Fitness is fitness. Or to be more precise, long-term running economy development should benefit performance in all disciplines, whether a trail race or ultramarathon, road marathon or track mile, OCR race or long hike. We all have a beast inside of us, it just needs to be unleashed.
Road marathon training is one great way to let our amazing talents shine. And those benefits are tied specifically to a universal truth, known since Pheidippides hit a quite sturdy wall—road marathons are really, really hard.
In a road marathon, athletes rely primarily on the interaction of aerobic threshold (AeT, the effort level where the body switches from mainly fat to mainly glycogen for fuel, which can be sustained for a few hours, with variation), lactate threshold (LT, around 1-hour effort), and muscular endurance. Aerobically, the goal is to get AeT to compress up toward LT. Coach Renato Canova and others that have revolutionized the approach to road marathon training generally try to bring sustainable effort levels all the way to the ceiling, while also raising the ceiling.
That process starts by developing an aerobic base with easy and some steady running, along with max muscular and cardiac output via strides and hills. Those basic principles popularized by Coach Arthur Lydiard back in the 1960s are true of any base build, even as their specific application has evolved through coaching approaches over time. Next, improving velocity at VO2 max and LT through intervals and tempos allows athletes to sustain faster paces for longer. Incorporating long, steady runs that stress lipid metabolism and upper-end aerobic output creates an ability to sustain relatively high efforts for longer. Then it’s all brought together with marathon-effort workouts and long runs that allow athletes to sustain higher outputs and heart rates without burning through all of their glycogen.
Get strong and fast, push back the bonk, adapt the musculoskeletal and metabolic systems to be able to run relatively hard for a long time. Now those are some damn good adaptations. Research and training theory back up the effectiveness of focused marathon training for trail runners.
A 2018 study in the European Journal of Applied Physiology found that at any given time, uphill running economy and level ground running economy are strongly correlated. Road marathons are perhaps the purest tests of economy, since even a hint of inefficiency (going a bit too fast relative to energy consumption) will make itself known in a terrible way at mile 20. While uphill running involves slightly different biomechanics and internal mechanical workload (see 2017 review study in Sports Medicine), those differences likely get smoothed out with just a bit of specific training. Because a strong road marathon maximizes total aerobic output, there should be benefit for any event where aerobic output is the limiter (from a 5K to a 200+ miler).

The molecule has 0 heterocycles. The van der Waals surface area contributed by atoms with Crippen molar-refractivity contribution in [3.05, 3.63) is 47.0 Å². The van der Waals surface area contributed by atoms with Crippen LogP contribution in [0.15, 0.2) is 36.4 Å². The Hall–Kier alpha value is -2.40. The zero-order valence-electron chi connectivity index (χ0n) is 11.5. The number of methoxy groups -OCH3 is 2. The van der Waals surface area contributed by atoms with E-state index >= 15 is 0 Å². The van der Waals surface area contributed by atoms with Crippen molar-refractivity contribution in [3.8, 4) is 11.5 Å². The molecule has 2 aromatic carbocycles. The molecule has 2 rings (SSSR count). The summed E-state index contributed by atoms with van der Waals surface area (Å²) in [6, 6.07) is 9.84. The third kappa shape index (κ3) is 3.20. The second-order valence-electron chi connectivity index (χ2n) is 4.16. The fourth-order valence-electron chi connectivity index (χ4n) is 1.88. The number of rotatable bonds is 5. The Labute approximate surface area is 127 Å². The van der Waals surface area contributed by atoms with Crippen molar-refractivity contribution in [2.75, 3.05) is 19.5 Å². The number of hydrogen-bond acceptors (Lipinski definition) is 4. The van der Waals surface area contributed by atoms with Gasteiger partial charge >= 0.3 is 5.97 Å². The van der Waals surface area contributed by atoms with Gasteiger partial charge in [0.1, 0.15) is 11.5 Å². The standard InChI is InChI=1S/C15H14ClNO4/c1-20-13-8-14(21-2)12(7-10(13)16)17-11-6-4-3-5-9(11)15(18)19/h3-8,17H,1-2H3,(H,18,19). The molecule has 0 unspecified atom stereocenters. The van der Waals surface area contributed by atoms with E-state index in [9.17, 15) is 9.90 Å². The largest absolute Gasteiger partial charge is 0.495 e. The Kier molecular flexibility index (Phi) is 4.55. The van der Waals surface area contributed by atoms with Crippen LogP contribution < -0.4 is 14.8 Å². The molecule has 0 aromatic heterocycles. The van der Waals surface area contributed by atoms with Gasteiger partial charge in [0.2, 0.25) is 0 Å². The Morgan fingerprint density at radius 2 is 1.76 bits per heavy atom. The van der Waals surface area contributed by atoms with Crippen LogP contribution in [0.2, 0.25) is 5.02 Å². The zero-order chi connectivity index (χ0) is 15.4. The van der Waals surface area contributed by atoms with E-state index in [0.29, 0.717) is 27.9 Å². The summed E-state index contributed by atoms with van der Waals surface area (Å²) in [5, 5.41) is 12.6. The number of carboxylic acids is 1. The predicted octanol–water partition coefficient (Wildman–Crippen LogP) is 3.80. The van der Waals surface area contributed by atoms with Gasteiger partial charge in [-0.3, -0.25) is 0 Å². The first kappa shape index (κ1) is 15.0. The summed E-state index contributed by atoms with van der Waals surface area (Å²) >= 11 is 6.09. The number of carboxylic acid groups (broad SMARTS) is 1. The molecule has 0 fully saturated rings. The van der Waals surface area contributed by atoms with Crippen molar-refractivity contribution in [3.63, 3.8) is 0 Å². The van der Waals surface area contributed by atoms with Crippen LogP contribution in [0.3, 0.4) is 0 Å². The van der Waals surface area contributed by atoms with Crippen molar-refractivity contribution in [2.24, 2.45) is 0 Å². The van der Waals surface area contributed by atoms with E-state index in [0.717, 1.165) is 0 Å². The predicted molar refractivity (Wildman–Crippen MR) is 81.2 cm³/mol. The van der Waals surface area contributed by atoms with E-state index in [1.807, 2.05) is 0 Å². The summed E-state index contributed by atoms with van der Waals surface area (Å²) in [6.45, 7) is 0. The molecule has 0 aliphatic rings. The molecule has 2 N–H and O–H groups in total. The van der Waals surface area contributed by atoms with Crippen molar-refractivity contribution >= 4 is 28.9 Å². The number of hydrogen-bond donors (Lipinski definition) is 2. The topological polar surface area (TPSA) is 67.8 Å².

And training theory backs that up, with oodles of athletes that excel in trail racing coming from road or track backgrounds. The fast marathoner won’t always win on the climbs. But I know who I’m betting on.
Training implications: Speed training should improve flat and uphill running on trails. And the correlation goes both ways—some trail running and climbing should improve aerobic output on flat roads too. You don’t need to forego trails entirely (or even much at all) to run really fast on roads.
With some specific training, the fastest runner should be a good descender too.
The 2018 study also found correlation between level running and downhill running, though those associations are likely much less strong on steep and technical terrain. On those types of downhills, aerobic output is relatively low. The limiters end up being musculoskeletal resilience to eccentric contractions (when the muscle fiber lengthens under load, primarily on steeper grades) and neuromuscular/biomechanical practice.
There isn’t much agreement on what can be done to become a blazing fast technical descender, though form, practice, and fearlessness can’t hurt. Nor can being really fast generally—becoming your fastest self gives a lot more margin for error, as long as the error doesn’t involve tripping off a cliff. As always, dying is a sub-optimal training adaptation.
Training implications: Reinforcing trail running throughout a road marathon cycle can keep resilience high, while also supporting practice-based adaptations. And all trail runners should probably do some running on terrain that allows them to maximize output, even if it’s just a smooth and rolling trail.
Fatigue resistance developed in road or track training should benefit ultramarathon performance.
If you follow enough road marathons, you see a pattern. Somewhere from mile 16 to mile 22, there is an invisible wall that much of the field runs into like they’re doing an impression of a sugar-free Kool Aid man. What is happening?